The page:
My neighbor Charles is one of those fascinatingly entertaining people that abound here in Charlottesville. He is an extremely talented craftsman, with a wickedly cool workshop in his back yard that deserves its own post. ( I really thought I had some shots of the workshop, but I can’t seem to find them, so I’ll need to fix that!) Among the projects he works on back there are a number of fascinating reproduction gadgets for Monticello where he works as a guide. Many a cozy (happy) hour has been spent in Charles’ workshop as he shares his latest labor of love. Over the years, Charles has built a number of Jefferson-era reproduction gadgets, so when I heard he was going to give a talk on the topic up at Monticello, I immediately knew this was going to be a talk worth going to.
Edie and I were officially guests of Charles – with reserved seats no less! A friend of mine from high school was in town, so I dragged him along as well. As I sat between the two of them, Chris directed me to take pictures of things, while Edie gave me the side eye every time she heard my camera click, so I tried to strike a balance that kept both my companions happy.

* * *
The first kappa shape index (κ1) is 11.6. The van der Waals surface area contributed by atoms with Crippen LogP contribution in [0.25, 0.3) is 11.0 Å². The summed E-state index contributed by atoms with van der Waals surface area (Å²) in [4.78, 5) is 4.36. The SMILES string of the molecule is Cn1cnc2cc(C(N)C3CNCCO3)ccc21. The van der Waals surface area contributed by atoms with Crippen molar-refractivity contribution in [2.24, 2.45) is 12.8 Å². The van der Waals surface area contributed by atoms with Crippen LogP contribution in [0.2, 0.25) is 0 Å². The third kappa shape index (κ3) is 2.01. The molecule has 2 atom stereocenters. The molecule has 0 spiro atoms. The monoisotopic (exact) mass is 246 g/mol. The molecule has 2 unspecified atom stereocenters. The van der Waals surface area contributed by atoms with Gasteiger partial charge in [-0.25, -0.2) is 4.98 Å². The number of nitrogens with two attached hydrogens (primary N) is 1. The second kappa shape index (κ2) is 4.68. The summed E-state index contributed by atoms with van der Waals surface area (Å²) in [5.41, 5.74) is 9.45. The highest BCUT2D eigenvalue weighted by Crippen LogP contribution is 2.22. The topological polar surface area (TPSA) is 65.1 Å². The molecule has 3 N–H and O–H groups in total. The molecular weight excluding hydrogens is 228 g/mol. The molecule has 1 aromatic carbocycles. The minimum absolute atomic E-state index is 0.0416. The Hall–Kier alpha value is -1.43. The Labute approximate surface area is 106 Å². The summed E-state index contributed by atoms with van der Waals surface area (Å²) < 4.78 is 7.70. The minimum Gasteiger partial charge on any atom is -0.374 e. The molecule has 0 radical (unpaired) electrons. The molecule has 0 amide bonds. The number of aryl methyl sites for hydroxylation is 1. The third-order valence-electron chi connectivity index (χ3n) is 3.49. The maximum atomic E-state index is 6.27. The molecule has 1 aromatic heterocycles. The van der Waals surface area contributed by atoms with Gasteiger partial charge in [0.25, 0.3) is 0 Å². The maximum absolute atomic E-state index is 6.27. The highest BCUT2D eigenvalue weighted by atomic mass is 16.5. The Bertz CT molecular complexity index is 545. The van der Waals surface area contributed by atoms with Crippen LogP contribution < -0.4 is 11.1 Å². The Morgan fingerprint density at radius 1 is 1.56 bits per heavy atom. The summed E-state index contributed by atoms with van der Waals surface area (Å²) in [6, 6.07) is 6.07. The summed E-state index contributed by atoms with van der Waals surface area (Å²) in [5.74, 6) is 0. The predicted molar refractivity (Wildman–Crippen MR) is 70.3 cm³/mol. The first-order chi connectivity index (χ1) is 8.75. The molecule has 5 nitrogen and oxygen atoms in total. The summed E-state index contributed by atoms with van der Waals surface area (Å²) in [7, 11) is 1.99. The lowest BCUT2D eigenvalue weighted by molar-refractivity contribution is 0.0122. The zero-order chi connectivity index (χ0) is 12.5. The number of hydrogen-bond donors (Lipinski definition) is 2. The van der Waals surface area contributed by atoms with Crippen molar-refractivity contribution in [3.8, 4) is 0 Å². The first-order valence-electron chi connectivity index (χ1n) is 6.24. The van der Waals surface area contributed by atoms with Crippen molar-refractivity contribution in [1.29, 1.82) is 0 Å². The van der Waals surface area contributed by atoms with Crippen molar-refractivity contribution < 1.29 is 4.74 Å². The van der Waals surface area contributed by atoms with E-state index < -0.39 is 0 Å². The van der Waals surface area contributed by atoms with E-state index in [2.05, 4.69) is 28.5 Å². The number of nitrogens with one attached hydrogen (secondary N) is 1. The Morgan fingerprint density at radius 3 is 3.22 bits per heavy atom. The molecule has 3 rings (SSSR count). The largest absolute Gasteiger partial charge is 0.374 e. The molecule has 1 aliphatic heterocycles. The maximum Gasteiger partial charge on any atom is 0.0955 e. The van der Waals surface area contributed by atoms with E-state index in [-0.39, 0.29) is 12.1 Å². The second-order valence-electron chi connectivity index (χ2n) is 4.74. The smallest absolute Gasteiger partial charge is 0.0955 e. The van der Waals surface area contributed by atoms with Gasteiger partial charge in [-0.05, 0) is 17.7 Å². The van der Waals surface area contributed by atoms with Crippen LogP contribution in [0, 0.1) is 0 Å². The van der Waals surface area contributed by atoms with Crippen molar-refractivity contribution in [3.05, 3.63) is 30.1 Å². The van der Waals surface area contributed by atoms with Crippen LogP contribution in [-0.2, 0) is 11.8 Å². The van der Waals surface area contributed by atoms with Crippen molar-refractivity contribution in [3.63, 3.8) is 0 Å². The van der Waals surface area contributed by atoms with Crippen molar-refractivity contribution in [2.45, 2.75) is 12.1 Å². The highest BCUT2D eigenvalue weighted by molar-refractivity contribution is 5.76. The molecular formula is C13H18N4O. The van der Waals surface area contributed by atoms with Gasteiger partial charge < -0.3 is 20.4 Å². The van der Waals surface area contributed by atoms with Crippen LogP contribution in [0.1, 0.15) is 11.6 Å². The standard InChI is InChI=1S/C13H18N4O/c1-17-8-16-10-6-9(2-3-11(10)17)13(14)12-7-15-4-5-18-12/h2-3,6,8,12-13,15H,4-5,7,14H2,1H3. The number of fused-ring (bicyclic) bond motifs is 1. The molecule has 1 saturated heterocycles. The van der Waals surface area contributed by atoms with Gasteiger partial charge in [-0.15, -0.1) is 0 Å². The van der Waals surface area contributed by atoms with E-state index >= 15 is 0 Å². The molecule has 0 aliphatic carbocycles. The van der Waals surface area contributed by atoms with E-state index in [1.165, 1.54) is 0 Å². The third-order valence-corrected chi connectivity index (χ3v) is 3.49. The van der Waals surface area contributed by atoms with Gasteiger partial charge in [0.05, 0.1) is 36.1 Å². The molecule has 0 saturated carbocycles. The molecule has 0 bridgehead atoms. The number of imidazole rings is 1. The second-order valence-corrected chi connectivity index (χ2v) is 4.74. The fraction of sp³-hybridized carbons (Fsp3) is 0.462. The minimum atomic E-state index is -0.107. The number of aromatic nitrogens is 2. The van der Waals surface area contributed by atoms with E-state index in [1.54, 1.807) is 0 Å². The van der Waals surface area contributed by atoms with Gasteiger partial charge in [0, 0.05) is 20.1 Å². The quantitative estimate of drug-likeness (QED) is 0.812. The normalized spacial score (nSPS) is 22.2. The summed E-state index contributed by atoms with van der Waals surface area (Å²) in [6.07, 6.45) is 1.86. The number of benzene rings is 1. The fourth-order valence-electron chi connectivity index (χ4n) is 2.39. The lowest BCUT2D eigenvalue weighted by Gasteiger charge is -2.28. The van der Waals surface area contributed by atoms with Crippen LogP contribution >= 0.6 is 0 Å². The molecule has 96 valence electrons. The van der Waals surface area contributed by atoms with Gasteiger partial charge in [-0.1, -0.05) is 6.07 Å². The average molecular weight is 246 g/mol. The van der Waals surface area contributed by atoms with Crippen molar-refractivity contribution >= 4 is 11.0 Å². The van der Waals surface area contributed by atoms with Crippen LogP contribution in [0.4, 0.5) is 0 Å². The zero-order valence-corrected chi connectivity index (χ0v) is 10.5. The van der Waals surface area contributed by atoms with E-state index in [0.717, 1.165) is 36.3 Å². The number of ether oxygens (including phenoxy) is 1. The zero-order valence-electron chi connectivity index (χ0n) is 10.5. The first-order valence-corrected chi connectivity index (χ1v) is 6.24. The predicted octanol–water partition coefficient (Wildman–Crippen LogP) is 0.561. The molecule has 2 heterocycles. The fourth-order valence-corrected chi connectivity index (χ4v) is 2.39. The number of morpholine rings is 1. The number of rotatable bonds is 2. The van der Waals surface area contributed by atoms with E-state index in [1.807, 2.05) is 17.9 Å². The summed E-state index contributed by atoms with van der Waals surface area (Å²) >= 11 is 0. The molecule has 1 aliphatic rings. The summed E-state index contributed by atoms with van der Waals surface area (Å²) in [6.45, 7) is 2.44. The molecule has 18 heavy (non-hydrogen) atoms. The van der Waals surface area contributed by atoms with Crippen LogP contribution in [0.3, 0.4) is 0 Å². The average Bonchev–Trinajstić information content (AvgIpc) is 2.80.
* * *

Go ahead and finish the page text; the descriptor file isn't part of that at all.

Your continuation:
Charles had samples of some his gadgets, as well as a slide show illustrating some of his work and points. Over the years, he’s built the wine dumbwaiter currently in use in a display in the basement, a replica of the folding ladder used to wind the clock in the entry hall of Monticello, a camera obscura, an orrery and a replica of the portable desk Jefferson commissioned for himself, used in the writing of the Declaration of Independence. Charles discussed the research that went into creating these reprodutions as well as things he’s learned about Jefferson along the way (he liked things that folded and things that rotated). He shared with us in great detail the current rabbit hole he has fallen into – studying Jefferson’s Hawkins/ Peale polygraph No. 57.
The talk was very well attended and absolutely fascinating. At the end of his talk, Charles invited everyone up to come check out his gadgets, where there was loads of hands on exploring. Thank you again for having us as your guests Charles – it was an absolutely stellar talk and wonderful to see so many of your works on display. I do hope Monticello hosts more talks like these, as they are fascinating.